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April 28, 2012


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Great observation that partners in law firms are more like non-managerial shareholders than partners. Yet there is an important difference -- shareholders are not liable for the acts of the corporation, while partners may be liable for the acts of the law firm.

Bernie Burk

Thanks for this perspective point. However, the liability of general partners for a partnership's debts is of almost no practical import in contemporary large law firms. That's because almost all large firms are organized as Limited Liability Partnerships (LLPs), in which partners enjoy limited liability comparable to a corporate shareholder's. Substantial amounts of professional liability insurance soften most gaps and differences.

There are a few larger firms that remain true general partnerships; they are mostly a handful of super-elite New York firms.

Some students of the large law firm, most outspokenly the prolific and (sadly) recently deceased Larry Ribstein, suggested that a general partner's general liability was an important economic incentive to quality monitoring in a large law firm. I always doubted this, owing to likely optimism and presentism biases among the partners as well as the classic collective action problem the situation presents. But to the extent Larry was right (and/or I'm right regarding the powerful competitive forces described in the post), we should be seeing an increasing number of the kinds of cases suggested by the DA's Dewey investigation among larger law firms in coming years.



It is true that limited liability statutes have reduced the exposure of law firm partners, but have not eliminated it. Partners are subject to recurring capital calls (unlike most shareholders), and risk the loss of their capital accounts to satisfy firm debt. I would also wager that the Dewey partners are personally liable on the law firm's bank note, a likely requirement of the lender.


What planet am I from? Shouldn't the $3 Billion dollar suit sponsored by the Insurance Department of Missouri be a factor in any evaluation of the flaws of Dewey LeBoeuf? This is not your average slip and fall suit, but scorching allegations of favored treatment to undisclosed (hidden) clients sworn above the signatures of prominent lawyers. Remember the fairly standard ABA model rules that require every potential conflict to be released only after signed fully disclosed consents. It's clearly alleged that Dewey advised General American Mutual Insurance to issue puttable bonds which benefited their simultaneous secret client, followed by a seemingly coordinated wall street run on GenAm's bond creating a short term liquidity crisis. Dewey then advises GenAm into an unwarranted receivership, thereby forcing a FireSale at a $1 Billion dollar discount to yet another secret client. It's like a movie plot to outlandish to believe, and screams of RICO level crimes. Sure, there hasn't been a disclosure of the target of the investigation. Perhaps Law and Finance are genuinely unperturbed when common people are defrauded out of their mutual insurance equity. However, there will be so many lawyers screwed by this matter that we shouldn't be surprised if another "group" of lawyers from the firm plays the informant card.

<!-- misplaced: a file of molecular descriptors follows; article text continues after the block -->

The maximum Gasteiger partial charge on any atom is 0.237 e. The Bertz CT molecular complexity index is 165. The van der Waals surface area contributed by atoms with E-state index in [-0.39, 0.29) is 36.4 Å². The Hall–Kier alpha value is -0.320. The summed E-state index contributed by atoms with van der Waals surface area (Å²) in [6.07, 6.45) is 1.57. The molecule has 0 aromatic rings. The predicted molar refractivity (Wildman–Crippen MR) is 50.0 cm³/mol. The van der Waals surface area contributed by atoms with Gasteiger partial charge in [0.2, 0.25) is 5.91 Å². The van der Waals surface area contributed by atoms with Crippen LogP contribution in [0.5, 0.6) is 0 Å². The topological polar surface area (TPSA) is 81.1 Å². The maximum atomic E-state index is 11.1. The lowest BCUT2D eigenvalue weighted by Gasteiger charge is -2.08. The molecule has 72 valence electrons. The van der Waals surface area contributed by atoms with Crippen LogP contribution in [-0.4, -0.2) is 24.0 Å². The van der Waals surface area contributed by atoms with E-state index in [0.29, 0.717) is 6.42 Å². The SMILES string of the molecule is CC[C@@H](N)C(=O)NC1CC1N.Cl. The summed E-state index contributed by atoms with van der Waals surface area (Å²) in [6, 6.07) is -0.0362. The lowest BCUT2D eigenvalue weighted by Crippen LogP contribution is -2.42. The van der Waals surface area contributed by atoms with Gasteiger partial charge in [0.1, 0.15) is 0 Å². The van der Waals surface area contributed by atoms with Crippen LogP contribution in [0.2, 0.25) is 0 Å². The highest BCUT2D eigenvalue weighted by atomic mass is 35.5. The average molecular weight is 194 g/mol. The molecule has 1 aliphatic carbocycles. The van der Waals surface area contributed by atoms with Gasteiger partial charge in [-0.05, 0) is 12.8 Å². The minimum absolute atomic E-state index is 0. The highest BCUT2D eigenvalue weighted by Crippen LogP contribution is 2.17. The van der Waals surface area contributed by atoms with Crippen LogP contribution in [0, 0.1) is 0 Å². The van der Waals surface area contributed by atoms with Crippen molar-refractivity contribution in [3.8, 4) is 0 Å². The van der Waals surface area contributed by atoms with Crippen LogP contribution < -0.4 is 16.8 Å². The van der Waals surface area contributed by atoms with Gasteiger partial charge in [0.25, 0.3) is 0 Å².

class action lawyer

this may be a classic example of a law firm that has been badly managed. Manhattan DA will need a handful of time to investigate and find out how the litigation will push through.

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